The body also figures as a symbol of death, as a corpse. Ultimately none of the characters are prepared for or have an understanding of death. Across all divisions of lightness or weight in philosophy, all the characters have reason to fear the dead body. The abandoned wife appropriates Franz's corpse, and the abandoned son appropriates Tomas's body. Tereza, for all her revulsion of the body, cannot escape becoming a corpse. Sabina, the only character left living, understands that her death will mean an end to all wanderings, and shudders at the thought of a heavy stone placed over her body.
The bowler hat, which Sabina describes as a leitmotif in her life, acts in the novel as a symbol for her eroticism and rebellion. The hat, which originally belonged to her grandfather, has been made (originally out of mischief) into an erotic plaything by Sabina and Tomas. When Franz removes the bowler from her head before making love, it symbolizes the stifling effect he has on what Sabina views as her most important characteristics, her unabashed eroticism and betrayal of roots.
Tereza's suitcase, into which she packs all her belongings before coming to Prague, represents her whole life and philosophy. Tomas understands this instantly when she arrives at his door; he knows she has come "to offer him up her life," and that her life is in that suitcase. The heaviness of the suitcase also represents Tereza herself, for as Tomas carries the heavy object into his house, he voluntarily accepts the burden their love will bring him, and the heaviness of Tereza's character.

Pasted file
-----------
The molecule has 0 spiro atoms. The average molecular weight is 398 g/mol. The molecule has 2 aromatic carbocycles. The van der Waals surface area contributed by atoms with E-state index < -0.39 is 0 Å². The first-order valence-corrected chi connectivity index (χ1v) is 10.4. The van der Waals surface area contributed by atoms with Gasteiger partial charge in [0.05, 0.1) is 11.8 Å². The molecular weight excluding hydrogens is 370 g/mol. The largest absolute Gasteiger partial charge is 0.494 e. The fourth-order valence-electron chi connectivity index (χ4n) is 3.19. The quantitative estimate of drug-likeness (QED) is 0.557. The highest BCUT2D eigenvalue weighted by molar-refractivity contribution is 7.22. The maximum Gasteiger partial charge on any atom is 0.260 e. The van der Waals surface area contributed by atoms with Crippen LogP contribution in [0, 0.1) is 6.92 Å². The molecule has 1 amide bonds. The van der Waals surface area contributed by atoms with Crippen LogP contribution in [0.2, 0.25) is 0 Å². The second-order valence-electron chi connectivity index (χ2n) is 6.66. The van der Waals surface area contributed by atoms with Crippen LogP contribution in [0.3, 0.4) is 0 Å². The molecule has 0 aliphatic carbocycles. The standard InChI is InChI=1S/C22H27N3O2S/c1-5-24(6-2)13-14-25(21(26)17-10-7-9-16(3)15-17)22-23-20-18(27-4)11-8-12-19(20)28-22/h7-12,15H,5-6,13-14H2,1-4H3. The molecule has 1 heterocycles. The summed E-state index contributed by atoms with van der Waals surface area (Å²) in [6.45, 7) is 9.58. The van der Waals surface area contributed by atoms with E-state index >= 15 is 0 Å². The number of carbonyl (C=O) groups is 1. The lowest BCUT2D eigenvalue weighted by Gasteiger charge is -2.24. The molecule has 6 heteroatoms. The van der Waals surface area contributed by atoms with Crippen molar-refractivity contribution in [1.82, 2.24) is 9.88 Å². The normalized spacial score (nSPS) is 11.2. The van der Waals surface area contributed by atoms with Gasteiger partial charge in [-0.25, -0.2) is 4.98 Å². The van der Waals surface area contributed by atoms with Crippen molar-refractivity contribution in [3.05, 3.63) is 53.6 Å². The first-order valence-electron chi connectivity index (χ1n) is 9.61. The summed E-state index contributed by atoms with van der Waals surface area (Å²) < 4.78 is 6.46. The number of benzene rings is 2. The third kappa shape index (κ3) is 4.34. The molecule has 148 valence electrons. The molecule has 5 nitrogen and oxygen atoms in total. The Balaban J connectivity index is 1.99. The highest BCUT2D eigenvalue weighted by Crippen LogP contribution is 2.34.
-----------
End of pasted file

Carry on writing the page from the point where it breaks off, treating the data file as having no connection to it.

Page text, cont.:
Tereza falls instantly in love with Tomas because he has a book on his café table. Growing up with a vulgar mother and in a town where no one reads, Tereza sees the book as a symbol of a secret brotherhood by which she can recognize Tomas as hers. The secret brotherhood of the book remains their point of connection, as they name their dog, their only mutual possession and responsibility, after a character in the book Tereza was reading the first day.